By on May 16, 2019

Image: Hyundai

Exactly a year ago, your suddenly fearful author found himself in the market for a new car. Hating the shopping experience, and with little free time, the choice soon boiled down to two scorching models: a base Chevy Cruze manual, or a similarly sparse Hyundai Elantra, also with a manual.

Twelve months later, neither vehicle exists in the United States. The Cruze is dead, and for the 2020 model year, Hyundai Motor America has decided to ditch the six-speed manual transmission, outfitting the recently updated sedan with a new continuously variable transmission. (Read More…)

By on January 14, 2019

When Hyundai announced an “N Line” trim level to complement its N performance sub-brand, we initially presumed it would akin to Chevrolet’s Redline vehicles or Volkswagen’s R-Line. If you’re unfamiliar with these vehicles, they can be summed up by the classic idiom “all show and no go,” and are only a small sample of a broader trend sweeping the industry.

Fortunately, it turns out Hyundai cares about more than just looking good. While we can’t speak for the upcoming wave of N Line products the Korean automaker has in store, we can discuss the Elantra GT N Line — the first of these mid-range performance models, revealed Monday at the North American International Auto Show in Detroit.

The N Line replaces the existing Elantra GT Sport as the sportiest variant of Hyundai’s compact hatch and introduces some assertive styling choices borrowed from the Veloster and Europe-only i30 N.  (Read More…)

By on October 31, 2018

The Korean car maker has long since shed its also-ran status, enjoying sales success and the ability to grab a steadily growing portion of the market share pie.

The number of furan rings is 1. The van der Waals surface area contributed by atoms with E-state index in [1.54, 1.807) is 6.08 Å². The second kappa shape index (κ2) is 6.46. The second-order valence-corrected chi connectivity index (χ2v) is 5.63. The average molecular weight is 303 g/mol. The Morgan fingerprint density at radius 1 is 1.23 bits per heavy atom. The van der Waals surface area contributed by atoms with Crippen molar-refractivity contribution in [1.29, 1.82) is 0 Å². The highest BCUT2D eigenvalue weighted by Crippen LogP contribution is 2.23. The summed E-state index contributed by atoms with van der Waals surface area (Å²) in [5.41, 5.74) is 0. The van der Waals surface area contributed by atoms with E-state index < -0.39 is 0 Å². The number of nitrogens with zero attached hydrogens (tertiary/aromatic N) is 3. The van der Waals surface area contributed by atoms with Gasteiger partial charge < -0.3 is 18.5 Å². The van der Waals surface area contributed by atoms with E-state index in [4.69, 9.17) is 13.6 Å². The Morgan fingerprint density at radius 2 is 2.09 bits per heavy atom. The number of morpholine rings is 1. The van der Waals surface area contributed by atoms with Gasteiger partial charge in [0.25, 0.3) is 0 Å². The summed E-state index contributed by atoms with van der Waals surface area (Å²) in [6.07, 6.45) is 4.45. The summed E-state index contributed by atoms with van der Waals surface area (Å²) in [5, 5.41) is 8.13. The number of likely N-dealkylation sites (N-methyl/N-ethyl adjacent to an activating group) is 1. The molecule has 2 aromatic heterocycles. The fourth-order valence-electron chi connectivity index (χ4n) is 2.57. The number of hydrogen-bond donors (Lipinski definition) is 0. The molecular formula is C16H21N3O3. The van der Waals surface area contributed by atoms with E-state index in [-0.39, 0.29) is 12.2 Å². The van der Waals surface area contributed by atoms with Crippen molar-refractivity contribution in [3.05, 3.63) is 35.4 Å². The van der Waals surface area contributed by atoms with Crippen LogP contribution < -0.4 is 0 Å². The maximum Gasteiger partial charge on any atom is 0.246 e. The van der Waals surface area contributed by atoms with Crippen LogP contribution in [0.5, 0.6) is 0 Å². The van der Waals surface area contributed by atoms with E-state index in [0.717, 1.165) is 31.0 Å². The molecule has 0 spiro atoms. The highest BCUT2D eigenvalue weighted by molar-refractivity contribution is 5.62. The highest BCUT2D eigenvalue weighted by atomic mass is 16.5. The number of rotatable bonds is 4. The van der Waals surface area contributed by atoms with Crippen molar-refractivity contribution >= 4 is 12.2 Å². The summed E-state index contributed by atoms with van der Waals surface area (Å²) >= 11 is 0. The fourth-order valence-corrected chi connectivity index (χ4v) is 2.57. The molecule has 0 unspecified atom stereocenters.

Unlike a few others who shall not be named, Hyundai believes there are still customers out there who want to buy a well-equipped compact sedan with a price tag under $18,000. It believes this so fervently, in fact, that it refurbished the Elantra for the 2019 model year.

(Read More…)

By on October 5, 2018

2015 hyundai elantra

Sam writes:

I have a 2015 Hyundai Elantra SE. It has 25,000 miles and serves its purpose of a street parked commuter car that is comfortable enough for the occasional 600-mile round trip on weekends. The only real issue I have with the car is the cheap-car torsion beam rear suspension. Over large bumps on one side of the car the rear of the car feels like it oscillates extremely in each direction.

In a straight line it is controllable but I worry that in a off ramp taken a little too fast that a unseen bump could actually upset the car enough to lose control (or surprise a fiancé who is used to the handling of a 200S). The 2007 Honda Fit and 2015 Chevy Volt I drove I believe have similar setups but didn’t feel at all like this, and neither did the 2011 Crown Victoria I drove. I’ve read online that some aftermarket replacement shocks would help with this.

Is this really the case? Would a lighter set of wheels also help?

(Read More…)

By on August 22, 2018

Currently the seventh best-selling sedan in the United States, the Hyundai Elantra is an fairly important model for the Korean brand. Sound engineering and some inoffensive bodywork has also made it a serious contender in a rather vicious little segment. Still in its sixth generation, the Elantra has undergone a mid-cycle update to maintain its edge within the group.